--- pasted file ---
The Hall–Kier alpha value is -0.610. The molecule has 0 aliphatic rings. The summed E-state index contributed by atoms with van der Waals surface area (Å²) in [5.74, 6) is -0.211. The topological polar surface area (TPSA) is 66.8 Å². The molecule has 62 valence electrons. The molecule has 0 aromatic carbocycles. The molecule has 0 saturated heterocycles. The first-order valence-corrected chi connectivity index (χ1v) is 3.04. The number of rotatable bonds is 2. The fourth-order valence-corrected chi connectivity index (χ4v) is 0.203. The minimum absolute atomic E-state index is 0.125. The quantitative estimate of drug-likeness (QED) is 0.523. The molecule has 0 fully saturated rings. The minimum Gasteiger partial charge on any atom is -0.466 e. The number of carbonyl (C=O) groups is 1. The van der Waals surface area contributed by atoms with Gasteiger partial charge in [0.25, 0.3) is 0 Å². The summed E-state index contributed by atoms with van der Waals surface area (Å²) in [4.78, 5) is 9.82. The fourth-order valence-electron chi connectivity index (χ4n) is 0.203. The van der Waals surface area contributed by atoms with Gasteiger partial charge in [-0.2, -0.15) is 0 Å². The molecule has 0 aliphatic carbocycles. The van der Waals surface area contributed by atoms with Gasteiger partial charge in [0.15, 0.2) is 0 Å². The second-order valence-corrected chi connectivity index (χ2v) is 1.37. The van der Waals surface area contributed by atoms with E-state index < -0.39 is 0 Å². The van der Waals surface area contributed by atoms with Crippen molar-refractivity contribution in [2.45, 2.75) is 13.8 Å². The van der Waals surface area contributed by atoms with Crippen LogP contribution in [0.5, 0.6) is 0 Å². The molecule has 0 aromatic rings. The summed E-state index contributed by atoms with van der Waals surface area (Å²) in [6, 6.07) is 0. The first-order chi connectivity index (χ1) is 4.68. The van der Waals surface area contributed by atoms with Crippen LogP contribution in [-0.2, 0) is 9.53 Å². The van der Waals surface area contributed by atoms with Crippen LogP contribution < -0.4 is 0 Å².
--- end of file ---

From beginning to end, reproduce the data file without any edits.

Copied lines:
The Hall–Kier alpha value is -0.610. The molecule has 0 aliphatic rings. The summed E-state index contributed by atoms with van der Waals surface area (Å²) in [5.74, 6) is -0.211. The topological polar surface area (TPSA) is 66.8 Å². The molecule has 62 valence electrons. The molecule has 0 aromatic carbocycles. The molecule has 0 saturated heterocycles. The first-order valence-corrected chi connectivity index (χ1v) is 3.04. The number of rotatable bonds is 2. The fourth-order valence-corrected chi connectivity index (χ4v) is 0.203. The minimum absolute atomic E-state index is 0.125. The quantitative estimate of drug-likeness (QED) is 0.523. The molecule has 0 fully saturated rings. The minimum Gasteiger partial charge on any atom is -0.466 e. The number of carbonyl (C=O) groups is 1. The van der Waals surface area contributed by atoms with Gasteiger partial charge in [0.25, 0.3) is 0 Å². The summed E-state index contributed by atoms with van der Waals surface area (Å²) in [4.78, 5) is 9.82. The fourth-order valence-electron chi connectivity index (χ4n) is 0.203. The van der Waals surface area contributed by atoms with Gasteiger partial charge in [-0.2, -0.15) is 0 Å². The molecule has 0 aliphatic carbocycles. The van der Waals surface area contributed by atoms with Gasteiger partial charge in [0.15, 0.2) is 0 Å². The second-order valence-corrected chi connectivity index (χ2v) is 1.37. The van der Waals surface area contributed by atoms with E-state index < -0.39 is 0 Å². The van der Waals surface area contributed by atoms with Crippen molar-refractivity contribution in [2.45, 2.75) is 13.8 Å². The van der Waals surface area contributed by atoms with Crippen LogP contribution in [0.5, 0.6) is 0 Å². The molecule has 0 aromatic rings. The summed E-state index contributed by atoms with van der Waals surface area (Å²) in [6, 6.07) is 0. The first-order chi connectivity index (χ1) is 4.68. The van der Waals surface area contributed by atoms with Crippen LogP contribution in [-0.2, 0) is 9.53 Å². The van der Waals surface area contributed by atoms with Crippen LogP contribution < -0.4 is 0 Å².